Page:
Definition of the interest deduction for student loans
What is the Interest Deduction for Student Loans?
The term Student Loan Interest Deduction refers to a federal income tax deduction that allows borrowers to deduct up to $ 2,500 of the interest on qualifying student loans from their taxable income. It is one of several tax breaks available to students and their parents to help fund higher education. Individuals must meet certain eligibility criteria, including enrollment status and income level, to qualify for the deduction.
The central theses
- The Student Loan Interest Deduction allows borrowers to deduct up to $ 2,500 of the interest paid on a college education loan directly on Form 1040.
- Eligibility to deduct includes a person’s registration status and income level.
- The deduction is limited to the amount paid for those who paid less than $ 2,500.
- Anyone paying more than $ 600 in interest for the year should obtain a Form 1098-E from the financial institution.
- Federal student loan borrowers may not be able to claim any deductions as interest payments on these student loans have been suspended by President Joe Biden until January 31, 2022.
This is how the interest deduction for student loans works
The Internal Revenue Service (IRS) outlines a variety of tax deductions that allow individuals to reduce their taxable income for the year. One of these is the Student Loan Interest Deduction, which allows for up to $ 2,500 to be deducted from the interest paid on a student loan during the tax year. Individuals falling into the 22% tax bracket and claiming a $ 2,500 deduction can lower their federal income tax by $ 550 for the year.
Taxpayers who wish to claim the deduction must meet certain requirements. For example:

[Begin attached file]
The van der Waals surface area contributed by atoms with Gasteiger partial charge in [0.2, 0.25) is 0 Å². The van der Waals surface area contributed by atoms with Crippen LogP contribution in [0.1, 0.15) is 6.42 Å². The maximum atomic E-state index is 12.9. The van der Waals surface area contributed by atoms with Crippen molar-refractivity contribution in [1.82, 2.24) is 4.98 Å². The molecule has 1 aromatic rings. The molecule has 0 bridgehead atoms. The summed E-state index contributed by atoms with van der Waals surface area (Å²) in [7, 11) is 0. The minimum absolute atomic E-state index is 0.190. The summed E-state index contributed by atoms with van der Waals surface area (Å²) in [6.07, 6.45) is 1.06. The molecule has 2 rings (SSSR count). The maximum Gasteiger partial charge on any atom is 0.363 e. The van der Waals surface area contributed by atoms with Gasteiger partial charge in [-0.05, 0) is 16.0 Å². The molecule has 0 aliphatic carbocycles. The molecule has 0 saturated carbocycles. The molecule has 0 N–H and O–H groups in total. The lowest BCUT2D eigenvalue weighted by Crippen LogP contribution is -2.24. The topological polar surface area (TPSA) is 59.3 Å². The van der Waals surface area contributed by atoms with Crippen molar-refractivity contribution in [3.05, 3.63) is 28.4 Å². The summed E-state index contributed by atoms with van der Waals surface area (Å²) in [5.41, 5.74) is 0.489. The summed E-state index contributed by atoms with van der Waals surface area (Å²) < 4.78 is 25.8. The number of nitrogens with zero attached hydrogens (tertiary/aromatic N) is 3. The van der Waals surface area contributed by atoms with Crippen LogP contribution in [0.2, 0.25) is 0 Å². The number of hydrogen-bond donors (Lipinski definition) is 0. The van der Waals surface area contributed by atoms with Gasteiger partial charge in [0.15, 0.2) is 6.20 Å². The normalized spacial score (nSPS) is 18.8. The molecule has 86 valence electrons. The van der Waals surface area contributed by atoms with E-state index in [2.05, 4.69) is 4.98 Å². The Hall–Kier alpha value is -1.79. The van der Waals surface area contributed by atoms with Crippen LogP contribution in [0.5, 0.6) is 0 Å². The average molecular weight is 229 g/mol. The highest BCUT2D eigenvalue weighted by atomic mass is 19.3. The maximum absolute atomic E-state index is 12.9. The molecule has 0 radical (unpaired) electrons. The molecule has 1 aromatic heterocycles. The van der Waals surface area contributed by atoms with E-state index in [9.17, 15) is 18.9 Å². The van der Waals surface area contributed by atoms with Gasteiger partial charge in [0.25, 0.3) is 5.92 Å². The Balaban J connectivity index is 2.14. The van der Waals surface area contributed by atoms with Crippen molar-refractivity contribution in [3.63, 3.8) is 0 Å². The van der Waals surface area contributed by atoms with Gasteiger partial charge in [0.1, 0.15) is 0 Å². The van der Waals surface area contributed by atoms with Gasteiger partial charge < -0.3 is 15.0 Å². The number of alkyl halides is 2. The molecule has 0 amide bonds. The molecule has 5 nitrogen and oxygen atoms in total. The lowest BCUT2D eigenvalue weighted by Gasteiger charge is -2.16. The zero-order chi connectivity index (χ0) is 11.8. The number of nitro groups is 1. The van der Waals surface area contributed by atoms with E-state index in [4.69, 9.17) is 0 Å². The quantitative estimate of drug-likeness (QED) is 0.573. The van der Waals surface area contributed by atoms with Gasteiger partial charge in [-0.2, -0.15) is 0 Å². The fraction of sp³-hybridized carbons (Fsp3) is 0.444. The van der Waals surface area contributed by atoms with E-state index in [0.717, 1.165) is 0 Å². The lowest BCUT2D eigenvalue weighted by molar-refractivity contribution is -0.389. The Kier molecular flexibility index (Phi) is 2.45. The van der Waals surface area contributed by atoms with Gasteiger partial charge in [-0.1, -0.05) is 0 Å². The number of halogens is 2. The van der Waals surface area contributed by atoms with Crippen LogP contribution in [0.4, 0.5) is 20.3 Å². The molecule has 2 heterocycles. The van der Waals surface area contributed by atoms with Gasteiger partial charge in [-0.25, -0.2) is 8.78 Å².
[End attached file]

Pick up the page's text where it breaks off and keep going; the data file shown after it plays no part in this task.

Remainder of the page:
- The student loan must have been taken out for the taxpayer, the taxpayer’s spouse or dependents. Parents helping legal borrowers with repayment will not be able to claim the deduction.
- The loan must be taken out during a period of study for which the student is at least half enrolled in a degree program that leads to a degree, a certificate or another recognized certificate.
- The loan must be used for qualified college expenses (tuition, fees, textbooks, materials, and equipment) and must not include room and board, student health costs, insurance, and transportation.
- The loan must be used within a “reasonable period” of admission and the proceeds paid out either within 90 days before the start of the course or 90 days after the end of the course.
- The school the student is enrolled in must be an eligible institution, including all accredited public, not-for-profit, and private for-profit post-secondary institutions participating in student aid programs administered by the Department of Education.
Unlike most other deductions, the student loan interest deduction is claimed as an income adjustment on Form 1040. This means you don’t have to fill out Appendix A, which is used to break down deductions in order to claim.
As mentioned earlier, you can deduct up to $ 2,500 from the interest you paid on an eligible student loan. If you paid less, your deduction is limited to the amount you paid. If you paid more than $ 600 in interest for the year, you should obtain a Form 1098-E from the financial institution. If you don’t get it, you can download it directly from the IRS website.
Income limits for eligibility
For taxpayers with higher incomes, the interest deduction for student loans is reduced or canceled entirely. For the 2020 tax year, the interest deduction on your student loan will be gradually reduced or phased out if your Modified Adjusted Gross Income (MAGI) is between $ 70,000 and $ 85,000 ($ 140,000 and $ 170,000 if you file a joint statement). You will not be able to claim the deduction if your MAGI is $ 85,000 or more ($ 170,000 or more if you file a joint statement).
Remember that these numbers are only valid for the 2020 tax year. They are adjusted for inflation annually.